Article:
At-home tests explain why there was a 9 percent increase in sleep studies among Medicare beneficiaries between 2010 and 2014, yet a decrease in spending, to $189 million in 2014. At-home tests accounted for 12 percent of all sleep studies in these patients in 2014, compared with less than 1 percent in 2010.
Sleep tests performed in a lab use advanced electrodes and sensors to measure more than a dozen different metrics in addition to breathing, such as brain waves, leg and eye movement, and oxygen levels.
At-home tests focus on breathing and chest movements, using bands across the patient's chest and abdomen, and an air tube under the nose. They're adequate for diagnosing sleep apnea. But more complex problems such as narcolepsy or seizures during sleep require lab testing, said Doghramji, the Jefferson sleep doctor.
Suspected sleep apnea sufferers with heart failure, lung disease, brain abnormalities, or other medical conditions also aren't good candidates for an at-home test.
The cash price for a lab test, not including a doctor's fee, ranges from $577 to just under $4,200 in the Philadelphia area, according to Philly Price Check, the Inquirer's searchable database. (Please help us improve the database by going to philly.com/healthcosts to contribute your own billing information, or email it to us at email@example.com.)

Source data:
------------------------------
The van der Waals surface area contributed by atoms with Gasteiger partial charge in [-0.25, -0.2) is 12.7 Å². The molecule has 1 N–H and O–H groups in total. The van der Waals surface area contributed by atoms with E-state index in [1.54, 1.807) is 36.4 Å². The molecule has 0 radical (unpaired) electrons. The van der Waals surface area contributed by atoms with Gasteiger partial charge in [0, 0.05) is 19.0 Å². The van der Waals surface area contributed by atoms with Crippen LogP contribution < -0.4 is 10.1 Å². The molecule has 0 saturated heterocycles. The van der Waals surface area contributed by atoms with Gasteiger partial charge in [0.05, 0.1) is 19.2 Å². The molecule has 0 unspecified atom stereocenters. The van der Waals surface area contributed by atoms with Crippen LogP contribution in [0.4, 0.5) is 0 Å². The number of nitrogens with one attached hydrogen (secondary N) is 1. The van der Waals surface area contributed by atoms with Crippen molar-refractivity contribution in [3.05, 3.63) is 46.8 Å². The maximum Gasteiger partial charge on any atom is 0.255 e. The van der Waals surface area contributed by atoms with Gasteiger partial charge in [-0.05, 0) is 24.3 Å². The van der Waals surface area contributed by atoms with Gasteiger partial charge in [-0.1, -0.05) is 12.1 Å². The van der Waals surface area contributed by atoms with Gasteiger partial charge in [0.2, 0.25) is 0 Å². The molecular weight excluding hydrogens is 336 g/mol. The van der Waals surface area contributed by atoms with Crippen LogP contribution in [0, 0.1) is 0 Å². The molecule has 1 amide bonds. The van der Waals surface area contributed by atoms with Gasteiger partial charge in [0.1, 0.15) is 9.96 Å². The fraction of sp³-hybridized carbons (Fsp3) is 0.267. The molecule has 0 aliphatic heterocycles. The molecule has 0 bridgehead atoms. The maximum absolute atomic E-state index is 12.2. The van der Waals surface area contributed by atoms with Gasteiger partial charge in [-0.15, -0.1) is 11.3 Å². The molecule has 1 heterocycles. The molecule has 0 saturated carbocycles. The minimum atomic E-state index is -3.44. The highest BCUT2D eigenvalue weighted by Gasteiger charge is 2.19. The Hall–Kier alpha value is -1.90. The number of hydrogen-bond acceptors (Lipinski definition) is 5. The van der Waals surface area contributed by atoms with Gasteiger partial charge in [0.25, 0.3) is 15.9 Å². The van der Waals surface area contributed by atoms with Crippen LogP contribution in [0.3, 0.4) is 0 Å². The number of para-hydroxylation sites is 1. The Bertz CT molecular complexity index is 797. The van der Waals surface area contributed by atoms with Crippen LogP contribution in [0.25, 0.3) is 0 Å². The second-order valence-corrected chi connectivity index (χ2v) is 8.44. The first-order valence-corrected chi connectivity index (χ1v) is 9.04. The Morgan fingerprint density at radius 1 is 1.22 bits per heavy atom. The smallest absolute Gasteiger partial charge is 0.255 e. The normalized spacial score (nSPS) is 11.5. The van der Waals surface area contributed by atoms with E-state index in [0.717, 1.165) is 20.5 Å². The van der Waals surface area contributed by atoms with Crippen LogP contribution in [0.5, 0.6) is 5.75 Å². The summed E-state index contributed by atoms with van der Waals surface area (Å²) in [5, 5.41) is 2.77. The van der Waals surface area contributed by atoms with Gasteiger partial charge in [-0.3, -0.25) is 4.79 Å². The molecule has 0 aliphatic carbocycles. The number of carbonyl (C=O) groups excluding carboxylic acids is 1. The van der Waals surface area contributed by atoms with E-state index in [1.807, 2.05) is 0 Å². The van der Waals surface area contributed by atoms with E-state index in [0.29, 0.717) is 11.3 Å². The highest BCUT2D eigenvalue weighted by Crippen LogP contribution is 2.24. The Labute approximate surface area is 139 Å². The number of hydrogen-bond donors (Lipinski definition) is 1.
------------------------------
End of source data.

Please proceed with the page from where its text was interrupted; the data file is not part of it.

Medicare pays $702 for an in-lab study.
Sleep studies are often covered, at least in part, by insurance plans, but that coverage varies significantly.
Yates, for example, has a health plan with a $7,500 deductible that he hadn't yet met when he had his sleep study, which is how he wound up with the entire $3,984 bill.
Prices also differ depending on how many variables are being tracked.
So why not avoid a potentially big bill and just use a FitBit or similar device to track your sleep?
Doctors and the American Academy of Sleep Medicine say they like that activity trackers – which can monitor not only exercise but how much of your time in bed is spent slumbering — have gotten people more interested in their sleeping habits. But the data they produce are not standard across devices and have not been validated in medical settings.
"The issue is they have not yet crossed the barrier from consumer products to medical products," Doghramji said. "They're not ready for primetime from a medical standpoint."